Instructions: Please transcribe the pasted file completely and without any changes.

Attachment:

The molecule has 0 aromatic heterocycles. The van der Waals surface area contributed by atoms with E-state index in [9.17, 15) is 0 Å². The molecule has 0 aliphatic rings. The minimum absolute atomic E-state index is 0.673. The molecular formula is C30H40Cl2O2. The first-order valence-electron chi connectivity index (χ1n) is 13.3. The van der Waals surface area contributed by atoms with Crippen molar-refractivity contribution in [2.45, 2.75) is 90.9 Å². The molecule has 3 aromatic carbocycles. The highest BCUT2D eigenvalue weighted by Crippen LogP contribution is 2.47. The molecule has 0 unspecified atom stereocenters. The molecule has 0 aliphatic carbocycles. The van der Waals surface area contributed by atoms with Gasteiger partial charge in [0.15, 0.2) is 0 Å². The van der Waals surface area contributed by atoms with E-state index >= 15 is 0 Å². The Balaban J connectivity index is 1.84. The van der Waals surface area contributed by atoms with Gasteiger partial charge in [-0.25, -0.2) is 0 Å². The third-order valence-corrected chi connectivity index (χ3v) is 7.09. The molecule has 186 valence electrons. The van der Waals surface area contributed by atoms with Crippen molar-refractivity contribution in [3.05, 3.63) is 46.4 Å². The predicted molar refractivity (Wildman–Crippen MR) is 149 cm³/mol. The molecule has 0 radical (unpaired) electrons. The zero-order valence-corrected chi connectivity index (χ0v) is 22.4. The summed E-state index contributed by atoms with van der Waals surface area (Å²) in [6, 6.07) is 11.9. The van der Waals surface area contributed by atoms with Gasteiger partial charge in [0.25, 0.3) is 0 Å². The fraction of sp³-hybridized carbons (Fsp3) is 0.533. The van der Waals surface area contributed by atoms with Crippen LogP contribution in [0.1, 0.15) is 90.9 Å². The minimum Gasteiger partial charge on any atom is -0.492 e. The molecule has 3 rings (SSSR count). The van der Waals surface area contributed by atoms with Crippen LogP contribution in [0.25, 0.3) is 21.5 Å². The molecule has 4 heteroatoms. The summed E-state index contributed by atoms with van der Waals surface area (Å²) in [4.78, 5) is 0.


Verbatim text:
The molecule has 0 aromatic heterocycles. The van der Waals surface area contributed by atoms with E-state index in [9.17, 15) is 0 Å². The molecule has 0 aliphatic rings. The minimum absolute atomic E-state index is 0.673. The molecular formula is C30H40Cl2O2. The first-order valence-electron chi connectivity index (χ1n) is 13.3. The van der Waals surface area contributed by atoms with Crippen molar-refractivity contribution in [2.45, 2.75) is 90.9 Å². The molecule has 3 aromatic carbocycles. The highest BCUT2D eigenvalue weighted by Crippen LogP contribution is 2.47. The molecule has 0 unspecified atom stereocenters. The molecule has 0 aliphatic carbocycles. The van der Waals surface area contributed by atoms with Gasteiger partial charge in [0.15, 0.2) is 0 Å². The van der Waals surface area contributed by atoms with E-state index >= 15 is 0 Å². The Balaban J connectivity index is 1.84. The van der Waals surface area contributed by atoms with Gasteiger partial charge in [-0.25, -0.2) is 0 Å². The third-order valence-corrected chi connectivity index (χ3v) is 7.09. The molecule has 186 valence electrons. The van der Waals surface area contributed by atoms with Crippen molar-refractivity contribution in [3.05, 3.63) is 46.4 Å². The predicted molar refractivity (Wildman–Crippen MR) is 149 cm³/mol. The molecule has 0 radical (unpaired) electrons. The zero-order valence-corrected chi connectivity index (χ0v) is 22.4. The summed E-state index contributed by atoms with van der Waals surface area (Å²) in [6, 6.07) is 11.9. The van der Waals surface area contributed by atoms with Gasteiger partial charge in [0.25, 0.3) is 0 Å². The fraction of sp³-hybridized carbons (Fsp3) is 0.533. The van der Waals surface area contributed by atoms with Crippen LogP contribution in [0.1, 0.15) is 90.9 Å². The minimum Gasteiger partial charge on any atom is -0.492 e. The molecule has 3 rings (SSSR count). The van der Waals surface area contributed by atoms with Crippen LogP contribution in [0.25, 0.3) is 21.5 Å². The molecule has 4 heteroatoms. The summed E-state index contributed by atoms with van der Waals surface area (Å²) in [4.78, 5) is 0.